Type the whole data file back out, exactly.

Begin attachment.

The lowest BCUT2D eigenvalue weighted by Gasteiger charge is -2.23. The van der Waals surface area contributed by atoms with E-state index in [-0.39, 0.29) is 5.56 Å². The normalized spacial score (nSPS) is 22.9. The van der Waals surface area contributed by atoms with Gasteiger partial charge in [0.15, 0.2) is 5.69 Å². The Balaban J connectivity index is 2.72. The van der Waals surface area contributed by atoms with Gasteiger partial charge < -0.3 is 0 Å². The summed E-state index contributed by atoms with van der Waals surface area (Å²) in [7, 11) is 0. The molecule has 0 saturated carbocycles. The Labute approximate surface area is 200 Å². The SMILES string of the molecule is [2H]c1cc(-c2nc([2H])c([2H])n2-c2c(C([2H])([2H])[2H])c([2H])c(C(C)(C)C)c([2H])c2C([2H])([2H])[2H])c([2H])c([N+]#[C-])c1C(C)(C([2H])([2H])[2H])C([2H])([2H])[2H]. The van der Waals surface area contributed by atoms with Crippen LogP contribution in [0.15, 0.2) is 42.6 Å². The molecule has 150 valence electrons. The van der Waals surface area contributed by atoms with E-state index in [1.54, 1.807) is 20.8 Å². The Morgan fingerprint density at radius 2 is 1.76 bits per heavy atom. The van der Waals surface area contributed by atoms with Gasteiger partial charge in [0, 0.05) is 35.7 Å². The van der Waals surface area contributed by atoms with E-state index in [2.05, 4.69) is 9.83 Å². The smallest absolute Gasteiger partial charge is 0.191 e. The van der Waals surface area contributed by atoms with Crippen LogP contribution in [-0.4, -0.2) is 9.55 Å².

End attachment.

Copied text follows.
The lowest BCUT2D eigenvalue weighted by Gasteiger charge is -2.23. The van der Waals surface area contributed by atoms with E-state index in [-0.39, 0.29) is 5.56 Å². The normalized spacial score (nSPS) is 22.9. The van der Waals surface area contributed by atoms with Gasteiger partial charge in [0.15, 0.2) is 5.69 Å². The Balaban J connectivity index is 2.72. The van der Waals surface area contributed by atoms with Gasteiger partial charge < -0.3 is 0 Å². The summed E-state index contributed by atoms with van der Waals surface area (Å²) in [7, 11) is 0. The molecule has 0 saturated carbocycles. The Labute approximate surface area is 200 Å². The SMILES string of the molecule is [2H]c1cc(-c2nc([2H])c([2H])n2-c2c(C([2H])([2H])[2H])c([2H])c(C(C)(C)C)c([2H])c2C([2H])([2H])[2H])c([2H])c([N+]#[C-])c1C(C)(C([2H])([2H])[2H])C([2H])([2H])[2H]. The van der Waals surface area contributed by atoms with Crippen LogP contribution in [0.15, 0.2) is 42.6 Å². The molecule has 150 valence electrons. The van der Waals surface area contributed by atoms with E-state index in [1.54, 1.807) is 20.8 Å². The Morgan fingerprint density at radius 2 is 1.76 bits per heavy atom. The van der Waals surface area contributed by atoms with Gasteiger partial charge in [0, 0.05) is 35.7 Å². The van der Waals surface area contributed by atoms with E-state index in [2.05, 4.69) is 9.83 Å². The smallest absolute Gasteiger partial charge is 0.191 e. The van der Waals surface area contributed by atoms with Crippen LogP contribution in [-0.4, -0.2) is 9.55 Å².